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AIC | Virtual Lecture: Inca Textiles under Colonial Rule
January 13 @ 5:00 pm - 5:45 pm
Inca textiles—especially tapestry-woven tunics—are some of the finest cloth ever created in the ancient Andes of South America. However, the violent conquest of the Inca Empire by Spanish forces dramatically changed Inca society, their artistic traditions, and the clothes that they wore. Two enigmatic fragments of an Inca tunic in the Art Institute’s collection illustrate this history.
Join Andrew Hamilton, associate curator of Arts of the Americas, in an exploration of these unique works, on view in Gallery 136 through spring 2022.
In this talk, you will come to understand the appearance and usage of the original tunic; the tunic’s elusive designs, called tocapus in Quechua; the European design influences manifested in the garment; and how an elite Indigenous man might have worn such a tunic to express his nobility under colonial rule. Most importantly, this talk will illuminate the knowledge and skills of the tunic’s weavers and show how their work upheld long-standing Inca techniques while also inventing new ones in response to their much-changed lives in the Viceroyalty of Peru.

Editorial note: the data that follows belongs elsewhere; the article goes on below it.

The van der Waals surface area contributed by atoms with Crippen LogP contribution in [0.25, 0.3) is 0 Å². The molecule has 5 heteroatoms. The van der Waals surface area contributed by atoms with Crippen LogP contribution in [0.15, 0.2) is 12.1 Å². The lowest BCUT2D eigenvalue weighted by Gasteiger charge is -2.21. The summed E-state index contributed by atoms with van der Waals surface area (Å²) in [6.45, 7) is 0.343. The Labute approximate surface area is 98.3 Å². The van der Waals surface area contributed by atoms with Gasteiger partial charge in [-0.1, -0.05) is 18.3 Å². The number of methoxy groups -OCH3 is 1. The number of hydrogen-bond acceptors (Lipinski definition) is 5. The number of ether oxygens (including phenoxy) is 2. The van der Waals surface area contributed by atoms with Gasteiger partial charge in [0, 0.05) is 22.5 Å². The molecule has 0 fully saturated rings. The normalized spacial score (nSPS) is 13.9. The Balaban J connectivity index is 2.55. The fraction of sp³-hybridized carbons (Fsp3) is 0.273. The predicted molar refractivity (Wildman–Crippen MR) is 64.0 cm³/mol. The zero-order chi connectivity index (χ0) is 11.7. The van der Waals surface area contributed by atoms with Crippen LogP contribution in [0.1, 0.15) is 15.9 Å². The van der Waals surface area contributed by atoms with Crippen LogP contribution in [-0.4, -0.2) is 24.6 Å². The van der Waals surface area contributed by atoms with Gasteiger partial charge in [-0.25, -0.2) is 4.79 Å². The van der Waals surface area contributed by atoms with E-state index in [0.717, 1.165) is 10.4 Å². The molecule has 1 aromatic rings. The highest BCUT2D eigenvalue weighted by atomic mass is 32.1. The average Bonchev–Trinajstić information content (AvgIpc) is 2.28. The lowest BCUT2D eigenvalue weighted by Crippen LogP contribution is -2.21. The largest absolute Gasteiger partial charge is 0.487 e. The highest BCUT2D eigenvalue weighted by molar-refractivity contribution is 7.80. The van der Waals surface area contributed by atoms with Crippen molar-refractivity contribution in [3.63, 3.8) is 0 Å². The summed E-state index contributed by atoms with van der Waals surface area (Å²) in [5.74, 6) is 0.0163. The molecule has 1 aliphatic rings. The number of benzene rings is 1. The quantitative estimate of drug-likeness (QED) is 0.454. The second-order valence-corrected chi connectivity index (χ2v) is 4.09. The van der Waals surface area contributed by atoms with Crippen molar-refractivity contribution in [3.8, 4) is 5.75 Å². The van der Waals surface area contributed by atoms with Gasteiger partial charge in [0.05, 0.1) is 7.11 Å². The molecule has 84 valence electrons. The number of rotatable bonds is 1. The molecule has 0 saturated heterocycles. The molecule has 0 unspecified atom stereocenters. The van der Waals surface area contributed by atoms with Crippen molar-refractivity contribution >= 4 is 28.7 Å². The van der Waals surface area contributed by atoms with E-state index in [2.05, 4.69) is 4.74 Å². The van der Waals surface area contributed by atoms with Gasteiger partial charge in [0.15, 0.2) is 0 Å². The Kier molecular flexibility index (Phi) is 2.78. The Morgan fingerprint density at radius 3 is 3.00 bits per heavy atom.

Please note that all event times listed are in central time.
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Closed captioning will be available for this program. For questions related to accessibility accommodations, please email email@example.com.
Image: Fragment (Tunic), 1532/1700. Inca; probably Cuzco or Lake Titicaca region, southern highlands, Peru. Bessie Bennett Endowment.